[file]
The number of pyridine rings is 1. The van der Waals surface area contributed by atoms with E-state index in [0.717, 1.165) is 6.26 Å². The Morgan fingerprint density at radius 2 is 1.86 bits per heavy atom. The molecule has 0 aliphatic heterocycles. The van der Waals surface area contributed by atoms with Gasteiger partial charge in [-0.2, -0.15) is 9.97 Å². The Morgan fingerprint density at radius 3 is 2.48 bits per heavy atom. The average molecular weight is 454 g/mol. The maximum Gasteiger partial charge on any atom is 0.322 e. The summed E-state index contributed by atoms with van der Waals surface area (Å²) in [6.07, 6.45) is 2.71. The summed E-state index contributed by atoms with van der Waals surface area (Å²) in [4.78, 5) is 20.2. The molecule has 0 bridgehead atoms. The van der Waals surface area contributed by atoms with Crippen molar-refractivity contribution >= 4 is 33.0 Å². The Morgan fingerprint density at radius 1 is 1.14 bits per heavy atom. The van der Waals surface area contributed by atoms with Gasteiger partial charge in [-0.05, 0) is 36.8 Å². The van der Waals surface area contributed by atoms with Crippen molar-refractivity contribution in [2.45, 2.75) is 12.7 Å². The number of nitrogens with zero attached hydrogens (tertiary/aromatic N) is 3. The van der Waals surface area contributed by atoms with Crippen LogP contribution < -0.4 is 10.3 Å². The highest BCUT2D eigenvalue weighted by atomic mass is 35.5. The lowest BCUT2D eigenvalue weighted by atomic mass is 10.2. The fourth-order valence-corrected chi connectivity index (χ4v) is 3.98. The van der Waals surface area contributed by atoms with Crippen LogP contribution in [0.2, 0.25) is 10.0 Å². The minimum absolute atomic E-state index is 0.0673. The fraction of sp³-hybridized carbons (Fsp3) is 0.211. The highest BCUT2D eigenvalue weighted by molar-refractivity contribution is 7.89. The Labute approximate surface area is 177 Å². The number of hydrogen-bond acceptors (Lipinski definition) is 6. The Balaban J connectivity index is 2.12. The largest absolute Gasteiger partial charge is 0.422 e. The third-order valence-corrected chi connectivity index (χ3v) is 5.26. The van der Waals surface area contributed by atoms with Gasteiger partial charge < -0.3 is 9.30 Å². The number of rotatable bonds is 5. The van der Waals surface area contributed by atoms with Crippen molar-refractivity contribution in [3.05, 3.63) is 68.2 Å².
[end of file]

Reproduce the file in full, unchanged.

The number of pyridine rings is 1. The van der Waals surface area contributed by atoms with E-state index in [0.717, 1.165) is 6.26 Å². The Morgan fingerprint density at radius 2 is 1.86 bits per heavy atom. The molecule has 0 aliphatic heterocycles. The van der Waals surface area contributed by atoms with Gasteiger partial charge in [-0.2, -0.15) is 9.97 Å². The Morgan fingerprint density at radius 3 is 2.48 bits per heavy atom. The average molecular weight is 454 g/mol. The maximum Gasteiger partial charge on any atom is 0.322 e. The summed E-state index contributed by atoms with van der Waals surface area (Å²) in [6.07, 6.45) is 2.71. The summed E-state index contributed by atoms with van der Waals surface area (Å²) in [4.78, 5) is 20.2. The molecule has 0 bridgehead atoms. The van der Waals surface area contributed by atoms with Crippen molar-refractivity contribution >= 4 is 33.0 Å². The Morgan fingerprint density at radius 1 is 1.14 bits per heavy atom. The van der Waals surface area contributed by atoms with Gasteiger partial charge in [-0.05, 0) is 36.8 Å². The van der Waals surface area contributed by atoms with Crippen molar-refractivity contribution in [2.45, 2.75) is 12.7 Å². The number of nitrogens with zero attached hydrogens (tertiary/aromatic N) is 3. The van der Waals surface area contributed by atoms with Crippen LogP contribution < -0.4 is 10.3 Å². The highest BCUT2D eigenvalue weighted by atomic mass is 35.5. The lowest BCUT2D eigenvalue weighted by atomic mass is 10.2. The fourth-order valence-corrected chi connectivity index (χ4v) is 3.98. The van der Waals surface area contributed by atoms with Crippen LogP contribution in [0.2, 0.25) is 10.0 Å². The minimum absolute atomic E-state index is 0.0673. The fraction of sp³-hybridized carbons (Fsp3) is 0.211. The highest BCUT2D eigenvalue weighted by molar-refractivity contribution is 7.89. The Labute approximate surface area is 177 Å². The number of hydrogen-bond acceptors (Lipinski definition) is 6. The Balaban J connectivity index is 2.12. The largest absolute Gasteiger partial charge is 0.422 e. The third-order valence-corrected chi connectivity index (χ3v) is 5.26. The van der Waals surface area contributed by atoms with Gasteiger partial charge < -0.3 is 9.30 Å². The number of rotatable bonds is 5. The van der Waals surface area contributed by atoms with Crippen molar-refractivity contribution in [3.05, 3.63) is 68.2 Å².